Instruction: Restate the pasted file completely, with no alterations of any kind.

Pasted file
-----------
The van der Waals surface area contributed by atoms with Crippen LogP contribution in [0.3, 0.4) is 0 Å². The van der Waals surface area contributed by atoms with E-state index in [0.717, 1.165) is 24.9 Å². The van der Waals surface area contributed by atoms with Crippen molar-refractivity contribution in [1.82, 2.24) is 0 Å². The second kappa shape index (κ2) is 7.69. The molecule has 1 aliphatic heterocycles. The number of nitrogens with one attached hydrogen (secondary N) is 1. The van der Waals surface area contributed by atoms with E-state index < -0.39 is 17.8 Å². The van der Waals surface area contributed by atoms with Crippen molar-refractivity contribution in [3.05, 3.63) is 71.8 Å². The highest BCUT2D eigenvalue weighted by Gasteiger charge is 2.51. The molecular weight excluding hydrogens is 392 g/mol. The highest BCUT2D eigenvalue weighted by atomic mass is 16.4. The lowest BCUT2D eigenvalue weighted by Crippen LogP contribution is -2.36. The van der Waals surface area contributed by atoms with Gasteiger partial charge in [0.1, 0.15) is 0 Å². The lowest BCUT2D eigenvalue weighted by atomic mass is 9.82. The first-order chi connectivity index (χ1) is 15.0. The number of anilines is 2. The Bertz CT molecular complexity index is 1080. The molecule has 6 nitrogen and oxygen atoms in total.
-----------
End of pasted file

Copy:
The van der Waals surface area contributed by atoms with Crippen LogP contribution in [0.3, 0.4) is 0 Å². The van der Waals surface area contributed by atoms with E-state index in [0.717, 1.165) is 24.9 Å². The van der Waals surface area contributed by atoms with Crippen molar-refractivity contribution in [1.82, 2.24) is 0 Å². The second kappa shape index (κ2) is 7.69. The molecule has 1 aliphatic heterocycles. The number of nitrogens with one attached hydrogen (secondary N) is 1. The van der Waals surface area contributed by atoms with E-state index < -0.39 is 17.8 Å². The van der Waals surface area contributed by atoms with Crippen molar-refractivity contribution in [3.05, 3.63) is 71.8 Å². The highest BCUT2D eigenvalue weighted by Gasteiger charge is 2.51. The molecular weight excluding hydrogens is 392 g/mol. The highest BCUT2D eigenvalue weighted by atomic mass is 16.4. The lowest BCUT2D eigenvalue weighted by Crippen LogP contribution is -2.36. The van der Waals surface area contributed by atoms with Gasteiger partial charge in [0.1, 0.15) is 0 Å². The lowest BCUT2D eigenvalue weighted by atomic mass is 9.82. The first-order chi connectivity index (χ1) is 15.0. The number of anilines is 2. The Bertz CT molecular complexity index is 1080. The molecule has 6 nitrogen and oxygen atoms in total.